This question runs two risks:
- of being marked as "primarily opinion-based", and
- its answers might age poorly.
However, I think it's useful to express an opinion, if only for posterity; if and when things change, there may be better answers -- but there will always be blank slates.
I would split the problem up into four sections:
- Application Building, testing and integration
- Monitoring, logging and analytics
Furthermore, let's make this cloud-independent (so, this toolkit should be valid for any or all of AWS, GCE, Azure etc, as well as on-prem OpenStack, bare metal cloud (e.g. Packet, etc).
Infrastructure components consist of
Your environments (pre, prod, integration, testing, etc - however you define them). These should be built with Terraform modules.
- Each module in its own repo
- Consider carefully separation of state, so that you can easily create and destroy components and keep costs down
"DevOps" infrastructure. This includes:
- code repos
- CI/CD instances (controller, agent pools, etc) - e.g. Jenkins master with cloud agent pools.
- Deployment runners (see later).
- Monitoring, logging and analytics.
Again, build these with terraform modules. As a example, have a Terraform module for each type of application or component.
Team, messaging and support infrastructure. This is often overlooked, but choosing the right tool for the job on Day 2 is hard. It's better to communicate to the stakeholders how issues and change requests should be made. I would venture a combination of GitHub issues and Slack at the very least.
- secrets management. You will need to pass around a lot of secrets, if you want to foster collaboration. In order to do this securely, you will need a place to manage them and delegate access to and usage of them.
Building, testing, integration.
These happen in Jenkins. Each application should contain a subdirectory
.pipeline with the parts necessary to build it. The part which concerns us here is everything before prod.
I would suggest a pipeline as code approach with a
Jenkinsfile in the repo declaring the steps for
- building the application:
- Testing the application
- Unit tests
- Functional tests
- Integration tests
- (Regression tests)
- Building artifacts
- building and signing artifacts
- Shipping them to the artifactory, with new version info and other metadata
- Building instance images (if your application is "installed" in an environment, and not serverless).
- Enforcing changes to the Infrastructure (terraform plan/apply)
- Enforcing changes to the deployment configuration (capacity, etc)
At the end of this stage, you'll have a properly configured environment (say, pre or prod), an artifact, and an image which you can deploy. If need be, you can run performance tests (with Taurus) or acceptance tests (with cucumber) on them with a job in Jenkins.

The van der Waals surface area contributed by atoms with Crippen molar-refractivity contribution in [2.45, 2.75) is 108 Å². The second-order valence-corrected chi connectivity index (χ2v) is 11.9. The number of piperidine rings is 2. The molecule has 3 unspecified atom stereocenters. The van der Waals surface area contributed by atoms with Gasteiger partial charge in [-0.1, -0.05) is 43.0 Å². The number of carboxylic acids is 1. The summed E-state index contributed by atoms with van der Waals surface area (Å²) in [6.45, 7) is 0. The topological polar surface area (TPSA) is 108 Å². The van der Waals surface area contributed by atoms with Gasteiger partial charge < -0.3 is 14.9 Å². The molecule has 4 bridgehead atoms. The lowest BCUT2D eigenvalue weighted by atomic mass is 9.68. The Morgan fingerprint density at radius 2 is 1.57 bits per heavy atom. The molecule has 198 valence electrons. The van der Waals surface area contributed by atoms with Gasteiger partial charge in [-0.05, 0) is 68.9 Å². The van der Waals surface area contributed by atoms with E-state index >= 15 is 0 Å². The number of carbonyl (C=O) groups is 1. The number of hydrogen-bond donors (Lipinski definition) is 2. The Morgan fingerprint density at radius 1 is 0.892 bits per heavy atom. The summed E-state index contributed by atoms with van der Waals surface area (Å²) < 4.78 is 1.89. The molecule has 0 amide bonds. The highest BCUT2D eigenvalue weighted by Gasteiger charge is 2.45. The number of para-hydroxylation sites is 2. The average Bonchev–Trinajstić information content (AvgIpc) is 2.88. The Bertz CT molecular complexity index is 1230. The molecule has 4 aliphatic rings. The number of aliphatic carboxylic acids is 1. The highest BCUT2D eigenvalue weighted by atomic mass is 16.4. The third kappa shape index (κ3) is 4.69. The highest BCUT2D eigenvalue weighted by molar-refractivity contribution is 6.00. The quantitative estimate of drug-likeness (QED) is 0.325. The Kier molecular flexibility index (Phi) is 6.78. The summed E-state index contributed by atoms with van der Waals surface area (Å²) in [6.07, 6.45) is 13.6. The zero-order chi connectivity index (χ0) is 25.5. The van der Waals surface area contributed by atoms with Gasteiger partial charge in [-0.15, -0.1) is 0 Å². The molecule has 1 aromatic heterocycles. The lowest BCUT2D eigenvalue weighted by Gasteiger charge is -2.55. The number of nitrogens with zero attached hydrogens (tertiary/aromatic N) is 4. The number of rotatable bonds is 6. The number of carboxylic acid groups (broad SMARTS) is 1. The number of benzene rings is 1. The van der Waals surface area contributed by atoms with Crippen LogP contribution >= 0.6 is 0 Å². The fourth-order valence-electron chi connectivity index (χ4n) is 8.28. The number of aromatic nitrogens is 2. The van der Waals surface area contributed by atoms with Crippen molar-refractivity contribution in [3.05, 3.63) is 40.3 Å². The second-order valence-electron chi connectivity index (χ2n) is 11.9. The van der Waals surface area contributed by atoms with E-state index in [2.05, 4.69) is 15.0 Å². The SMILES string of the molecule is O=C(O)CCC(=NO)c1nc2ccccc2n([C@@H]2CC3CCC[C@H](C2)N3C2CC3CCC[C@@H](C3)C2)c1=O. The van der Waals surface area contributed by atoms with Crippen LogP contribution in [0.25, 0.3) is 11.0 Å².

I would vote for a hard separation between the previous phase and this one. Deployment should be done with a different tool and the right tool for the job is in my opinion Spinnaker. The configuration for the deployment should be kept in the same repo as the application (so that developers can serve themselves). Deployments should be done on every change to the codebase, declaratively -- Spinnaker has a JSON syntax for this, making it easy to check consistency and correctness of the deployment scenario.
Monitoring, logging and analytics
As mentioned before, Day 1 is a blank slate, but it is quickly dirtied. The DevOps doesn't stop on Day 2 (ie, when apps are deployed), and it would be wise to plan ahead.
The SRE book gives good advice for instrumenting and monitoring the applications you will be deploying, but this space is very crowded with services and tools claiming solve your monitoring and alerting needs. Again going with the principle that we should be able to deploy anywhere, I would go with a Prometheus for indicator and metric extraction and Grafana for displaying setup. However, you should definitely consider this part wisely.
So - the toolkit looks like:
- Vault for secrets
- GitHub for code, projects, tasks and issues
- Slack for communication
- Terraform for infrastructure
- Ansible for configuration management
- Packer for image baking
- Quay for (docker) image registry
- Inspec for compliance and correctness of state
- Cucumber for Acceptance Testing
- Jenkins for pipeline execution
- Spinnaker for Deployment
- Prometheus for metrics Grafana for visualisation and dashboards
- Taurus (Blazetool) for performance testing
Is this a lot of tools? Yes.
Will you be able to deploy anywhere? Also yes.
Will you need all of them? probably not. Also, I've chosen tools which are mostly free to use and open source.
Also note: in this scenario, the entire state of all applications can and should be represented as code, and can thus have semantic versioning (or other kind of versioning which makes sense to you). Any changes to that state can be represented by changes to the code, and can thus have good source code management principles applied to it, such as code review, automated testing, etc.